- Of course, wearing your compression garment isn’t the only instruction you’ll need to adhere to in order to eliminate or reduce swelling after a liposuction procedure. Strenuous exercise and sun and heat exposure can cause fluid retention and addition swelling that you. don’t. need. So no sunning, no sauna, no long hot showers or baths, no hot yoga, no Soul Cycle… just no. Even after your initial recovery from your procedure, minor residual swelling can occur with strenuous activity for the next 6 to 9 months. *Sigh. Your surgeon is your best recovery resource and will tell you when you’re ready to return to all of your daily activities.
Which bring us to downtime.
You: Just how long is this thing going to take?!
Us: You better sit down. Your recovery is going to take as long as your body wants it to. The end.
- Recovering from a surgical procedure is ultimately dependent on the patient. Some patients heal more quickly than others and some take a little more time. Some experience less pain and swelling, others? Not so much. On average, patients whose job requirements are less physically strenuous typically find that they can return to work within 3 to 7 days.
- The first two weeks after your procedure, you’ll be asked to avoid bending, straining and lifting. That means no cleaning the cat box, no picking up tiny tykes, and no moving furniture (for those of you planning your convalescence around an HGTV binge). And any dreams that you had of getting back to the gym will be put on hold for anywhere from 4 to 6 weeks. We're just the messenger folks.
- We already mentioned that staying out of the sun or heat will be helpful in terms of avoiding fluid retention and swelling—but we’ll say it again here. No sauna, no sunbathing, no hot tub, no hot yoga, no hotdogs. No.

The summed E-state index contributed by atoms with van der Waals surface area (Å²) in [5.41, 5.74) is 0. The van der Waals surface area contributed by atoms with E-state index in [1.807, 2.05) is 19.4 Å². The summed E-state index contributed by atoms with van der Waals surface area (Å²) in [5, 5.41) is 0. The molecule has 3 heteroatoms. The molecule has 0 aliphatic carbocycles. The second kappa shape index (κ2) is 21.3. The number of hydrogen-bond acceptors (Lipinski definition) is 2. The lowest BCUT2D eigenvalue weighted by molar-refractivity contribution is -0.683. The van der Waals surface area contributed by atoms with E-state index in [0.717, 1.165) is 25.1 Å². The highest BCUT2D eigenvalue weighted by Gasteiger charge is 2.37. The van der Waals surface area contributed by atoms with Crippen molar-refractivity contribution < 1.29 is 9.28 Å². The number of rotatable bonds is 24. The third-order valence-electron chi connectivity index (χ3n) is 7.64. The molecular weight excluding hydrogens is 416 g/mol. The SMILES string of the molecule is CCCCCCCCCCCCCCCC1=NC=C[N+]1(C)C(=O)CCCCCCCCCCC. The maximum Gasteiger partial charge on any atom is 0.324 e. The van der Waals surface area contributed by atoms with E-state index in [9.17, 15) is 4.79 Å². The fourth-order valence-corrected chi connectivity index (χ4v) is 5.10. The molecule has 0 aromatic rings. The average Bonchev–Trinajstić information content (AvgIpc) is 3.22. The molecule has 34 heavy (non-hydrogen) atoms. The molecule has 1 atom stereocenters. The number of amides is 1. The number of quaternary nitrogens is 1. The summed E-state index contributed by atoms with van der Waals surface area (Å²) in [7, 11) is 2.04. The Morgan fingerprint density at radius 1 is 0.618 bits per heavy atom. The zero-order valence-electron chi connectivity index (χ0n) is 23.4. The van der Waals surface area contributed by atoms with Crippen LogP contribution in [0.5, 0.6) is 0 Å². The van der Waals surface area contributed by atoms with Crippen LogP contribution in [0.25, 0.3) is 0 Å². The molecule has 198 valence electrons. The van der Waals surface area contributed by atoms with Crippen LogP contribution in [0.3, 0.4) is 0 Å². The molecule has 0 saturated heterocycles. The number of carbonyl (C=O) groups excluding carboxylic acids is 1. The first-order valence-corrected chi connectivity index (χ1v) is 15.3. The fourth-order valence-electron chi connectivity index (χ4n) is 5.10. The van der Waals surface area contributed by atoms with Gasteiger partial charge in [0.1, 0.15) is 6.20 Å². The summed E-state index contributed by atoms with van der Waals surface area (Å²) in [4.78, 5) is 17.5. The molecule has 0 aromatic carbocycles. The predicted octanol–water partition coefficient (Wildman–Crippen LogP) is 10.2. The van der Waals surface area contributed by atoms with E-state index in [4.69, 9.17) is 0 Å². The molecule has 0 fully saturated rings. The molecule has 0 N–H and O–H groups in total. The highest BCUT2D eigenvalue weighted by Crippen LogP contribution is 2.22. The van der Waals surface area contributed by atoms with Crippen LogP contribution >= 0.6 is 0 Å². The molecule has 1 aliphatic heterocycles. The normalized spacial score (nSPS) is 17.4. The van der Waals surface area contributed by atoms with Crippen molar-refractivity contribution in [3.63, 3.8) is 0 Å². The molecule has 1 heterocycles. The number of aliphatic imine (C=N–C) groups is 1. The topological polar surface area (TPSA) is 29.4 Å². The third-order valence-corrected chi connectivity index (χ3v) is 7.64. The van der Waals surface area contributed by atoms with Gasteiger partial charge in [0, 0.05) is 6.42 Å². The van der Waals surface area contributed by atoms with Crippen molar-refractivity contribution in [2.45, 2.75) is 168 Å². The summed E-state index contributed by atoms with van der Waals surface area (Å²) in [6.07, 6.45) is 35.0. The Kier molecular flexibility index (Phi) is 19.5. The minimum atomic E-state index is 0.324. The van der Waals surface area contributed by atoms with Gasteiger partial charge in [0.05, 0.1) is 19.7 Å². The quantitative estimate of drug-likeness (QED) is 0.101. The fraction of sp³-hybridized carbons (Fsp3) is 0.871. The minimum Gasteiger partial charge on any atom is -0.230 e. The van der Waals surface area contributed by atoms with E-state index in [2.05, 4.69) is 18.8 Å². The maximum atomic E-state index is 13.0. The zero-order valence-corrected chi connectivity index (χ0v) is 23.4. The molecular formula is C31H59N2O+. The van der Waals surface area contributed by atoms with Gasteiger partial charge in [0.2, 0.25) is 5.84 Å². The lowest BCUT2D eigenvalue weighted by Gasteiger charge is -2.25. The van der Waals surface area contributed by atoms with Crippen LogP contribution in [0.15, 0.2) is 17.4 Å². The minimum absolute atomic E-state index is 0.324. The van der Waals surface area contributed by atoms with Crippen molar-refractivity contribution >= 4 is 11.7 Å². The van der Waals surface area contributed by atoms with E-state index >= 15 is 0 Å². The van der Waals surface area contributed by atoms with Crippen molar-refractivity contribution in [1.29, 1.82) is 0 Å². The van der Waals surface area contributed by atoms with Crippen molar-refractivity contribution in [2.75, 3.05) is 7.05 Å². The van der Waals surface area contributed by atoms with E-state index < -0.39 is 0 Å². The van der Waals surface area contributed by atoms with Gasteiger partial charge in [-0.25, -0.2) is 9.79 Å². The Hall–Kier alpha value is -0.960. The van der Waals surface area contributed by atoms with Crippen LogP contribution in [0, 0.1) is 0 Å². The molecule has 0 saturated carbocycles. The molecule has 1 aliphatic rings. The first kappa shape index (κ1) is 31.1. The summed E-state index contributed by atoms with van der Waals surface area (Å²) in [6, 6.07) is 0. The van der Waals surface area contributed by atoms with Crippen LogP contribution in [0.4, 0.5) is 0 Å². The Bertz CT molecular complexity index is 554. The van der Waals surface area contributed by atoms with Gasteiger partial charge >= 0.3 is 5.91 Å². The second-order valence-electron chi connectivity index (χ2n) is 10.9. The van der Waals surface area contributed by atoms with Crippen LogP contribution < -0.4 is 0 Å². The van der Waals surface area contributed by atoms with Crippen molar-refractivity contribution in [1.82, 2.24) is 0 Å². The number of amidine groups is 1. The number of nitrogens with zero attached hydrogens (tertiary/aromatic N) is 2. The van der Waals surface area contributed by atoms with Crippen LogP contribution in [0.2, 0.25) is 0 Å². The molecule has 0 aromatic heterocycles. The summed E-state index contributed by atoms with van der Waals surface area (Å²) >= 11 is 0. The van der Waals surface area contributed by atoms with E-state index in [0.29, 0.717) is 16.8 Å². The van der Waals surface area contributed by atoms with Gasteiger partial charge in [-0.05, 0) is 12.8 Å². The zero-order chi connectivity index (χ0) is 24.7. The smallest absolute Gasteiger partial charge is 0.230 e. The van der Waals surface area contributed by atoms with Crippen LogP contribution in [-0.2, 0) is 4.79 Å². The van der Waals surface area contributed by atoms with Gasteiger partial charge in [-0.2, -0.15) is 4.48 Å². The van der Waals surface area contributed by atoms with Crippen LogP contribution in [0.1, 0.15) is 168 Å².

- And finally, if a glass or two of wine is an evening companion, you won’t be enjoying that either—at least until you’re no longer reliant on pain medication. A healthy diet is a healing diet—FYI.
In short: You’re lifestyle will be a-changin’ during your liposuction recovery.
Bruising and redness:
Anyone who’s healed from anything will know that, sometimes the healin’ process ain’t pretty. The important thing to keep in mind is that all the not-so-prettiness is leading up to a safe and successful recovery and result.
- You should expect some bruising that will typically dissipate within 7 to 10 days of your procedure.
- A bit of redness around the incision area is to be expected too—it was an incision after all. Excessive or prolonged redness or soreness at the incision site can also be a signal of infection, so if you’re unsure about what your incision should look like, ask your surgeon. Within a few months those incisions should fade into a distant memory, and before you know it, you’ve got your new and improved final result.
While safe and extremely popular, liposuction is still a plastic surgery procedure requiring vetting your doctor, educating yourself about the procedure, and managing your expectations—not only of your result, but also of your recovery. So if you’re considering a liposuction procedure, bone up on these five little words and march them into your plastic surgeon’s office, because ultimately, your doctor will be your best resource for assessing whether a body contouring procedure might be right for you.